(7/574) Enhanced expression of CD80 (B7-1), CD86 (B7-2), and CD40 and their ligands CD28 and CD154 in fulminant hepatic failure.

To define a possible role for changes in the regulation of antigen presentation in fulminant hepatic failure (FHF), we studied the expression of co-stimulatory molecules CD80 (B7-1), CD86 (B7-2), and CD40 along with their ligands CD28 and CD154. We analyzed the liver tissue from patients with FHF (n = 18), chronic liver disease (n = 30), and acute hepatitis (n = 3) and from normal controls (n = 9) by immunohistochemistry and examined the temporal relationship between CD80/CD86 and CD40 expression and disease in the mouse models of galactosamine-lipopolysaccharide and galactosamine-tumor-necrosis-factor-induced FHF. In human controls, faint CD80/CD86 immunoreactivity was restricted to Kupffer cells, and CD40 expression was expressed on bile ducts, macrophages, and sinusoidal endothelial cells (SECs). In FHF, immunoreactivity for CD80 and CD86 was observed on significantly higher numbers of cells, including SECs. Increased CD80/CD86 expression corresponded to increased numbers of CD28-positive lymphocytes. The expression of CD40 was also clearly elevated on virtually all cell types in FHF. In both murine models, CD40 and CD80/CD86 expression was up-regulated before tissue damage could be detected. Our data suggest that up-regulated expression of co-stimulatory molecules might lead to an excessive antigen presentation in FHF as an early step in the pathogenesis before the onset of tissue damage.  (+info)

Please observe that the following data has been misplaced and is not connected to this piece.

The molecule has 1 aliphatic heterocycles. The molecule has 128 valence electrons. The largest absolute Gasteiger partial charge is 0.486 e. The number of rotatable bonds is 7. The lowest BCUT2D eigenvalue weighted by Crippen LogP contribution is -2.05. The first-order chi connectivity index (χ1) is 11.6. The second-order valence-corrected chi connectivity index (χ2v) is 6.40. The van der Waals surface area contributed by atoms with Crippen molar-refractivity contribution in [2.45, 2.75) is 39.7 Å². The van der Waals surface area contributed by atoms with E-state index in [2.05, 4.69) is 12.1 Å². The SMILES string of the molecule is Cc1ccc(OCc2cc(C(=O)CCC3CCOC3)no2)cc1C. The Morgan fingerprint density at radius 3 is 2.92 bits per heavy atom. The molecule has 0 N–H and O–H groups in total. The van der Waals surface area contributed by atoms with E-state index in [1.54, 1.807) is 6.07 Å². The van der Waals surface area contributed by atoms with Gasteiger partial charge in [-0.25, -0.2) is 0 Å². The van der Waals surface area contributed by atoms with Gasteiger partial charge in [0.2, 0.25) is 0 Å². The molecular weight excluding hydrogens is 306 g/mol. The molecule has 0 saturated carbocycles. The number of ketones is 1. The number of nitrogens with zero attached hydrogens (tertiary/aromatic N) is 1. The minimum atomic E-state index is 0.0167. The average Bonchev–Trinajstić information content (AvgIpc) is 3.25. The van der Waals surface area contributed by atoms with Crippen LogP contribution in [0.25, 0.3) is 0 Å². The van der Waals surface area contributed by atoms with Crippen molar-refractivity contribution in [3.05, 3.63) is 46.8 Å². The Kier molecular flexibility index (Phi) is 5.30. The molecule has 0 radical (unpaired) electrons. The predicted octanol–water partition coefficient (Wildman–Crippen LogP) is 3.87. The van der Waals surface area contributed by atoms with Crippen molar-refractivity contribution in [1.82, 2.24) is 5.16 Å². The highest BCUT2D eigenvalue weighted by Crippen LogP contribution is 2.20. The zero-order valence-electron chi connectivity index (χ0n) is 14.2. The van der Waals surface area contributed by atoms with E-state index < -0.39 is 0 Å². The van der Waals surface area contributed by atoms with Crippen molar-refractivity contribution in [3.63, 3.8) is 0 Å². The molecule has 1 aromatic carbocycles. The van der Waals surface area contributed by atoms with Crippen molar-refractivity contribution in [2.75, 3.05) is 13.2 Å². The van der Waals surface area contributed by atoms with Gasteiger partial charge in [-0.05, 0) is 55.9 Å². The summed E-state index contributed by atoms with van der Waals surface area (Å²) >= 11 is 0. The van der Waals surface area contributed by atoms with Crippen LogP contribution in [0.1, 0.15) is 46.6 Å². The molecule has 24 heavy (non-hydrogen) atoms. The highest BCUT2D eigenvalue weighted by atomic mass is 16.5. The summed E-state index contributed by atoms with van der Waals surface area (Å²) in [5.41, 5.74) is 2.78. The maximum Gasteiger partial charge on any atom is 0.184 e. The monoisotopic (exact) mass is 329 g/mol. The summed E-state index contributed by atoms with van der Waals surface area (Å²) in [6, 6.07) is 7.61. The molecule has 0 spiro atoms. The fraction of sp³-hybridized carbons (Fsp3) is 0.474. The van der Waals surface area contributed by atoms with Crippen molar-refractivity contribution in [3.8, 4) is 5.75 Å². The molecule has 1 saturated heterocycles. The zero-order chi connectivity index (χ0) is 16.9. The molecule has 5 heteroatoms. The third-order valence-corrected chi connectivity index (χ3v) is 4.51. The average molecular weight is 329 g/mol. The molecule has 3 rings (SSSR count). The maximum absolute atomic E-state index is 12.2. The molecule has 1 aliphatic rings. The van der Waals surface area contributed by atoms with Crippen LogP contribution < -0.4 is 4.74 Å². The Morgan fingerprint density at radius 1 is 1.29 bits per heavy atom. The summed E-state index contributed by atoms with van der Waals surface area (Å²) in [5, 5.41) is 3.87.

(8/574) Induction of lethal shock and tolerance by Porphyromonas gingivalis lipopolysaccharide in D-galactosamine-sensitized C3H/HeJ mice.

Lipopolysaccharide (LPS) obtained from Porphyromonas gingivalis was found to exhibit marked lethal toxicity in galactosamine-sensitized C3H/HeJ mice. Although no lethality was observed in mice intraperitoneally challenged with 1 mg of P. gingivalis LPS without galactosamine, when they were sensitized with 30 mg of galactosamine, challenge with 1 and 10 micrograms of LPS resulted in 67 and 100% lethality, respectively. The lethal dose of LPS was almost the same in LPS-responsive C57BL/6 mice and non-LPS-responsive C3H/HeJ mice. Furthermore, when 1 microgram of P. gingivalis LPS was administered to each mouse 90 min before the challenge with the same LPS with galactosamine, tolerance to the lethal action of LPS was induced, and the mice were completely protected from death, even at a dose 100-fold greater than the lethal dose of LPS. Neither a lethal effect nor induction of tolerance to the lethality of P. gingivalis LPS was exhibited by Salmonella LPS in galactosamine-sensitized C3H/HeJ mice. A protein-LPS complex derived from Pseudomonas aeruginosa, which exhibited strong lethality and induced tolerance to a subsequent challenge with a lethal dose of LPS in galactosamine-sensitized LPS-responsive mice, did not exhibit lethal toxicity in galactosamine-sensitized C3H/HeJ mice and failed to induce tolerance in these mice to the lethality of P. gingivalis LPS. These results indicate that P. gingivalis LPS plays the central role in the activation of non-LPS-responsive C3H/HeJ mice.  (+info)